Last updated: 21 December 2023
MBIEs Building for Climate Change programme (BfCC) is working on improving the climate resilience of buildings.
Climate change is increasing the frequency of severe weather events in Aotearoa/New Zealand. It is also driving slow-onset changes like drought, sea-level rise and altered rainfall patterns.
Considering current and future climate hazards there may be some areas that are unsuitable for building. In other areas, the risk of damage to existing buildings may increase and decisions need to be made on whether to retrofit buildings to improve their ability to withstand climate impacts or to accept the risk and prepare to repair buildings damaged by severe weather events.
National Adaptation Plan
Aotearoa/New Zealand's first National Adaptation Plan (NAP) was released in August 2022. It sets out strategies, policies and proposals that the government will undertake through to 2028. It provides the government’s response to the risks identified in the National Climate Change Risk Assessment 2020.
NAP actions and responsibilities
MBIE's Building for Climate Change programme co-led the development of Chapter 7, Homes, Buildings and Places of the NAP, alongside Te Tūāpapa Kura Kāinga - Ministry of Housing and Urban Development, and Ministry for the Environment – Manatū Mō Te Taiao.
There are four NAP actions that MBIE (Building performance) are responsible for:
- Action 3.25: Design methodology for risk assessments of public buildings (2024-2026)
This action is to help owners of public buildings assess and understand climate risks and implement adaptation strategies.
- Action 5.7: Reduce and manage the impacts of climate hazards on homes and buildings (2022-2026)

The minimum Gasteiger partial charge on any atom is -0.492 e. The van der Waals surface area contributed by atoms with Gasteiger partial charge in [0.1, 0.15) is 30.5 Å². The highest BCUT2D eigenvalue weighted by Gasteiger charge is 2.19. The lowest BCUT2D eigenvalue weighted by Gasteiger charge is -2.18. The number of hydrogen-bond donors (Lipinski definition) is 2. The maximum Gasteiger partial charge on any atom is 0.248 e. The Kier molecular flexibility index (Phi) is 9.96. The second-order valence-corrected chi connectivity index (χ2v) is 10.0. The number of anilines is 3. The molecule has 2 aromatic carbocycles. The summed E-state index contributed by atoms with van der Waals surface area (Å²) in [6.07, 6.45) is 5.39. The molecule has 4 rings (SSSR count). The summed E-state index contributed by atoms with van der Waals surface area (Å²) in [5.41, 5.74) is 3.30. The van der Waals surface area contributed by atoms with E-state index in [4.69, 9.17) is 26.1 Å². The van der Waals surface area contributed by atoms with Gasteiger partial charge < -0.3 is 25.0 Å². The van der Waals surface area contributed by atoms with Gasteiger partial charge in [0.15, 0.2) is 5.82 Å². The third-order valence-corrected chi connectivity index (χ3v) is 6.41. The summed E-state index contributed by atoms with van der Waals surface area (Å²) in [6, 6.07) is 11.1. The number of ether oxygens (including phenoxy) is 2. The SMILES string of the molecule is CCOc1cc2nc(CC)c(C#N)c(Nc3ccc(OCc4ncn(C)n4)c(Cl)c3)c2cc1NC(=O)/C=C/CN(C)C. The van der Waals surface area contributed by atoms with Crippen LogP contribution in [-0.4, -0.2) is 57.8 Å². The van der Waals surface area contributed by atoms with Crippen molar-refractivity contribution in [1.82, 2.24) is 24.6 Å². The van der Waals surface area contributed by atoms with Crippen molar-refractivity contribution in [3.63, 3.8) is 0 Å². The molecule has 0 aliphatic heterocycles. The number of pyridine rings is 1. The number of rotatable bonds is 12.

The research promoted by this action will inform regulatory and other changes needed to enable adaptation to climate hazards.
- Action 7.4: Update regulatory requirements to ensure buildings are designed, and constructed to withstand more extreme climate hazards (2024-2028)
This action will improve the quality of buildings and make them more resilient to future climate impacts.
- Action 7.6: Manage potential impacts of adaptation related to regulatory change (2026-2028)
This action will address negative impacts of regulatory changes for buildings and manage barriers to climate adaptation for the building sector.
MBIE will be work closely with the building sector to deliver on their actions in the NAP.
Climate adaptation is the process by which behaviours, systems and ways of life are adjusted to the existing and future impacts of climate change.
For the built environment, this means that buildings are designed, built, and used in a way that is suitable for the current climate as well as a more extreme future climate.
Climate resilient buildings
Building climate resilient buildings means building the right buildings in the right places. This means ensuring that buildings:
- can withstand projected climate hazards that the building is likely to be exposed to over its lifetime, and
- are built in areas where exposure to climate hazards is minimal or adequately managed.
Climate resilient building design
Resilient building design is the practice of designing buildings that can withstand and quickly recover from the effects of climate change, such as extreme weather, sea-level rise and flooding.